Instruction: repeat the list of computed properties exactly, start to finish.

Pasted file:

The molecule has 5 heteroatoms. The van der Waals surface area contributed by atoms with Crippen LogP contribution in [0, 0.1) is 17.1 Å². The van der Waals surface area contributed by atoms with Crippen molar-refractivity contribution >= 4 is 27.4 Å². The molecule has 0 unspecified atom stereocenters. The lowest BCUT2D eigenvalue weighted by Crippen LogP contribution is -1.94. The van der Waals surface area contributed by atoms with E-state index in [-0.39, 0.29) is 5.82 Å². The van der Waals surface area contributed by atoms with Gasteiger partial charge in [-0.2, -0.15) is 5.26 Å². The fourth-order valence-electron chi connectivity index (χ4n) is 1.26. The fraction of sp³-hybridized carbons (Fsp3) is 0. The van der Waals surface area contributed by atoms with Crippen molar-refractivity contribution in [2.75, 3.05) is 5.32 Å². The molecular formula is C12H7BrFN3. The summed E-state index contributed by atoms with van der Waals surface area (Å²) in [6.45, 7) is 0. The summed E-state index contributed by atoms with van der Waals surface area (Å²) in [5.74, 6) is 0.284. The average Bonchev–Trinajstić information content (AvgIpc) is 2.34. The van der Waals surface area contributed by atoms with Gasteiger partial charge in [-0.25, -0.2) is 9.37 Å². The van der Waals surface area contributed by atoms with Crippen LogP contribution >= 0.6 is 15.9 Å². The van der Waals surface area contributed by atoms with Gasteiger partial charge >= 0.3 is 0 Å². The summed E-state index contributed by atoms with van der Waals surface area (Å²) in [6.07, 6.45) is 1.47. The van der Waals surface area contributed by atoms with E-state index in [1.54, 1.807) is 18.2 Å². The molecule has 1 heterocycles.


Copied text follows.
The molecule has 5 heteroatoms. The van der Waals surface area contributed by atoms with Crippen LogP contribution in [0, 0.1) is 17.1 Å². The van der Waals surface area contributed by atoms with Crippen molar-refractivity contribution >= 4 is 27.4 Å². The molecule has 0 unspecified atom stereocenters. The lowest BCUT2D eigenvalue weighted by Crippen LogP contribution is -1.94. The van der Waals surface area contributed by atoms with E-state index in [-0.39, 0.29) is 5.82 Å². The van der Waals surface area contributed by atoms with Gasteiger partial charge in [-0.2, -0.15) is 5.26 Å². The fourth-order valence-electron chi connectivity index (χ4n) is 1.26. The fraction of sp³-hybridized carbons (Fsp3) is 0. The van der Waals surface area contributed by atoms with Crippen molar-refractivity contribution in [2.75, 3.05) is 5.32 Å². The molecular formula is C12H7BrFN3. The summed E-state index contributed by atoms with van der Waals surface area (Å²) in [6.45, 7) is 0. The summed E-state index contributed by atoms with van der Waals surface area (Å²) in [5.74, 6) is 0.284. The average Bonchev–Trinajstić information content (AvgIpc) is 2.34. The van der Waals surface area contributed by atoms with Gasteiger partial charge in [-0.25, -0.2) is 9.37 Å². The van der Waals surface area contributed by atoms with Crippen LogP contribution >= 0.6 is 15.9 Å². The van der Waals surface area contributed by atoms with Gasteiger partial charge >= 0.3 is 0 Å². The summed E-state index contributed by atoms with van der Waals surface area (Å²) in [6.07, 6.45) is 1.47. The van der Waals surface area contributed by atoms with E-state index in [1.54, 1.807) is 18.2 Å². The molecule has 1 heterocycles.